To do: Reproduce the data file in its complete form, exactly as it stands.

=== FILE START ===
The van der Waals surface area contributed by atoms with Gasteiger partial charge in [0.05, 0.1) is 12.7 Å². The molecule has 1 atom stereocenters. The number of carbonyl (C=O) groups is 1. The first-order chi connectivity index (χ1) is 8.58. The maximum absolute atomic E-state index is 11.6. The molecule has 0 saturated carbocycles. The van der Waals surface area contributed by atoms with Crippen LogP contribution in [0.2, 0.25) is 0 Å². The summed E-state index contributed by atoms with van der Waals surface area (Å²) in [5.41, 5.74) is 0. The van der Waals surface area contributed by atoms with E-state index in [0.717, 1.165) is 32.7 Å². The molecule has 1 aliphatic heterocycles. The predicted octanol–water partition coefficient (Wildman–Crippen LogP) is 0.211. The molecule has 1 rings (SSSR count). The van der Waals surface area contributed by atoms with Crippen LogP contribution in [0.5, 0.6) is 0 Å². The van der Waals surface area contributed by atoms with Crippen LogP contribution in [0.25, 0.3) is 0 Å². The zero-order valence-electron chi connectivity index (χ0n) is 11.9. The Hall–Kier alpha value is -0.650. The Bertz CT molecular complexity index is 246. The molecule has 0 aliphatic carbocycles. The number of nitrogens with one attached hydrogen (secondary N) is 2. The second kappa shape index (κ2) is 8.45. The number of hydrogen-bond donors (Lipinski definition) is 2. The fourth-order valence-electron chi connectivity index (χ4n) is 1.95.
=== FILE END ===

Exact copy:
The van der Waals surface area contributed by atoms with Gasteiger partial charge in [0.05, 0.1) is 12.7 Å². The molecule has 1 atom stereocenters. The number of carbonyl (C=O) groups is 1. The first-order chi connectivity index (χ1) is 8.58. The maximum absolute atomic E-state index is 11.6. The molecule has 0 saturated carbocycles. The van der Waals surface area contributed by atoms with Crippen LogP contribution in [0.2, 0.25) is 0 Å². The summed E-state index contributed by atoms with van der Waals surface area (Å²) in [5.41, 5.74) is 0. The van der Waals surface area contributed by atoms with E-state index in [0.717, 1.165) is 32.7 Å². The molecule has 1 aliphatic heterocycles. The predicted octanol–water partition coefficient (Wildman–Crippen LogP) is 0.211. The molecule has 1 rings (SSSR count). The van der Waals surface area contributed by atoms with Crippen LogP contribution in [0.5, 0.6) is 0 Å². The van der Waals surface area contributed by atoms with Crippen LogP contribution in [0.25, 0.3) is 0 Å². The zero-order valence-electron chi connectivity index (χ0n) is 11.9. The Hall–Kier alpha value is -0.650. The Bertz CT molecular complexity index is 246. The molecule has 0 aliphatic carbocycles. The number of nitrogens with one attached hydrogen (secondary N) is 2. The second kappa shape index (κ2) is 8.45. The number of hydrogen-bond donors (Lipinski definition) is 2. The fourth-order valence-electron chi connectivity index (χ4n) is 1.95.